In other words, you just need to cut the link between the top three and bottom three strips in your first drawing, then add wires from the power supply to power the top three strips.
     
    Rallywagon likes this.
  4. AOS-

    AOS- Premium

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    I'm thinking it was destined to eventually burn based on neema's explanation, so I'll definitely run them for at least a minute next time. :lol:

    The roll begins with the strip already attached to a 4-pin connection which is then neatly packaged up in a rubber coating:

    [​IMG]

    I'm guessing these products are meant to stay as is only if I run the full 5m strip without all the splitting? And to confirm, splitting the connection where I'm pointing should take the load off the first strip? And lastly, I should be able to now run the first 3 strips in a series?
     
  5. AOS-

    AOS- Premium

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    Update:

    I still haven't split the cable that comes attached to the one end of the strip, so I have done this instead to see if it works:

    [​IMG]

    Using the contacts where the white cable is already soldered to, this works. No overheating, no burning, no fire. Now that this works, I'm wiring in the lines from the second strip to the third:

    [​IMG]

    Got the discolouring like before. 3rd strip goes from white to green to red..... also detected the heat build-up before anything started burning this time. Although I doubted it, I was thinking maybe the daisy-chaining shouldn't be done at the contacts, so I soldered the wires together outside of that:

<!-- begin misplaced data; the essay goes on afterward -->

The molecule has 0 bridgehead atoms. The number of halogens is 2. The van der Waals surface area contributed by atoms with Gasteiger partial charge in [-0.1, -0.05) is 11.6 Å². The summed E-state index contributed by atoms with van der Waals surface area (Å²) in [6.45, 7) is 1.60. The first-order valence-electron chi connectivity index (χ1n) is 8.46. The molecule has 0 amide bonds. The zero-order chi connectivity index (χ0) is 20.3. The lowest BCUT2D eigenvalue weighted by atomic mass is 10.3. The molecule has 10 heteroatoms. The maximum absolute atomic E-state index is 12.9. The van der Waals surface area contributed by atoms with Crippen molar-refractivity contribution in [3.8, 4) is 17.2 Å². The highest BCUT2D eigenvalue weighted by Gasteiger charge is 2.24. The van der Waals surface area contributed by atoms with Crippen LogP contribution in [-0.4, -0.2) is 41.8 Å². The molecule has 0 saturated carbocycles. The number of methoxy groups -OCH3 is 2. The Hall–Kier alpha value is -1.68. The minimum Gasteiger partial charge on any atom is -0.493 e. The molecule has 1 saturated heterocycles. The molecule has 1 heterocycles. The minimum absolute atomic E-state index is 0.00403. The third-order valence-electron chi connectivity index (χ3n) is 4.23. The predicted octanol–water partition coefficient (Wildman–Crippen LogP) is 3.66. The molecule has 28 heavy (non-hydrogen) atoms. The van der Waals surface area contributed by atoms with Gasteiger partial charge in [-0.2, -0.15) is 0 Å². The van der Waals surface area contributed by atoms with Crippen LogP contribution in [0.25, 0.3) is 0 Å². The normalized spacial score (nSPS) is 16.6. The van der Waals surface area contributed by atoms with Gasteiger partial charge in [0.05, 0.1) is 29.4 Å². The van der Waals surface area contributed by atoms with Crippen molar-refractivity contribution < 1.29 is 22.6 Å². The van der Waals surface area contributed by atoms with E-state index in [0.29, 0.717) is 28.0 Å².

[​IMG]

    Same results. Still the discolouring and heating up in the same place... :banghead:




    [​IMG]

    Is this how I have to go about wiring this up?


    @neema_t
     
  6. neema_t

    neema_t Premium

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    @AOS- if you're wiring them in parallel like that then as long as your PSU can output enough current to power all the LEDs you've got you shouldn't see discolouration. If it can't source the current required then the voltage will start to drop and you should see all the strips go reddish and dim. Can you test that top strip that's exhibiting the discolouration in isolation to see if it still happens? Could be a bad strip, maybe.

    Also do you know what the actual LEDs are (as in the code for the LEDs - should be something like WS2812B or whatever) and how many LEDs you have (or how many LEDs per metre and how many metres of strip you've got)? Or does the strip tell you how many watts per metre you need? We can try to determine if you're overworking your PSU with those details.